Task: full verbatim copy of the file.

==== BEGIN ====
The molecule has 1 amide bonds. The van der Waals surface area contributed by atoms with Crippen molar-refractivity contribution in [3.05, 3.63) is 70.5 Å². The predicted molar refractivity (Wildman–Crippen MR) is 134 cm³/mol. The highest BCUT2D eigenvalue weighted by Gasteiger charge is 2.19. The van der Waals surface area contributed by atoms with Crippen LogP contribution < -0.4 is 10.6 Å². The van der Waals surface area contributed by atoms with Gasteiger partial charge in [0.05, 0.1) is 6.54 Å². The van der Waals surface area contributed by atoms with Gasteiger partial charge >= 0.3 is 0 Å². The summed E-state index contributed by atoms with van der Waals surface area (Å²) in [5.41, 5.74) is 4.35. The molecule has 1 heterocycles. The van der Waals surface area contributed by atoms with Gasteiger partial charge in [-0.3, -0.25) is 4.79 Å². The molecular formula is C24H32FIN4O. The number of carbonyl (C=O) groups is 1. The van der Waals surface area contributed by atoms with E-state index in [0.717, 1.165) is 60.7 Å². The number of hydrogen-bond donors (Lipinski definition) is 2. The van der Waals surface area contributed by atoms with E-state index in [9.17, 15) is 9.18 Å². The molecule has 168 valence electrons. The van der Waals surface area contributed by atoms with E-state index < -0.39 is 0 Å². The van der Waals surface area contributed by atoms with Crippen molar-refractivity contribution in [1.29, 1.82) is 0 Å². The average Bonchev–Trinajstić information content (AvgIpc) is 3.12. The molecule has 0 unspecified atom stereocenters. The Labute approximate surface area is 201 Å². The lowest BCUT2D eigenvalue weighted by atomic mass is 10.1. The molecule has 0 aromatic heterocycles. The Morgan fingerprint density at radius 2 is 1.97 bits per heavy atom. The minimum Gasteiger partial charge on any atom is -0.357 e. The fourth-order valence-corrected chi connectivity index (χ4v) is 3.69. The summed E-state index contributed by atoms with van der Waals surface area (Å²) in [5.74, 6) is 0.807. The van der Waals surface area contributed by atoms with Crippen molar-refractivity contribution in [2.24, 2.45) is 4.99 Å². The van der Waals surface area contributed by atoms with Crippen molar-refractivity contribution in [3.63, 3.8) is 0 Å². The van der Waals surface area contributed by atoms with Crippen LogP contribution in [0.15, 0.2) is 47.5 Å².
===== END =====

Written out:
The molecule has 1 amide bonds. The van der Waals surface area contributed by atoms with Crippen molar-refractivity contribution in [3.05, 3.63) is 70.5 Å². The predicted molar refractivity (Wildman–Crippen MR) is 134 cm³/mol. The highest BCUT2D eigenvalue weighted by Gasteiger charge is 2.19. The van der Waals surface area contributed by atoms with Crippen LogP contribution < -0.4 is 10.6 Å². The van der Waals surface area contributed by atoms with Gasteiger partial charge in [0.05, 0.1) is 6.54 Å². The van der Waals surface area contributed by atoms with Gasteiger partial charge >= 0.3 is 0 Å². The summed E-state index contributed by atoms with van der Waals surface area (Å²) in [5.41, 5.74) is 4.35. The molecule has 1 heterocycles. The van der Waals surface area contributed by atoms with Gasteiger partial charge in [-0.3, -0.25) is 4.79 Å². The molecular formula is C24H32FIN4O. The number of carbonyl (C=O) groups is 1. The van der Waals surface area contributed by atoms with E-state index in [0.717, 1.165) is 60.7 Å². The number of hydrogen-bond donors (Lipinski definition) is 2. The van der Waals surface area contributed by atoms with E-state index in [9.17, 15) is 9.18 Å². The molecule has 168 valence electrons. The van der Waals surface area contributed by atoms with E-state index < -0.39 is 0 Å². The van der Waals surface area contributed by atoms with Crippen molar-refractivity contribution in [1.29, 1.82) is 0 Å². The average Bonchev–Trinajstić information content (AvgIpc) is 3.12. The molecule has 0 unspecified atom stereocenters. The Labute approximate surface area is 201 Å². The lowest BCUT2D eigenvalue weighted by atomic mass is 10.1. The molecule has 0 aromatic heterocycles. The Morgan fingerprint density at radius 2 is 1.97 bits per heavy atom. The minimum Gasteiger partial charge on any atom is -0.357 e. The fourth-order valence-corrected chi connectivity index (χ4v) is 3.69. The summed E-state index contributed by atoms with van der Waals surface area (Å²) in [5.74, 6) is 0.807. The van der Waals surface area contributed by atoms with Crippen molar-refractivity contribution in [2.24, 2.45) is 4.99 Å². The van der Waals surface area contributed by atoms with Crippen molar-refractivity contribution in [3.63, 3.8) is 0 Å². The van der Waals surface area contributed by atoms with Crippen LogP contribution in [0.15, 0.2) is 47.5 Å².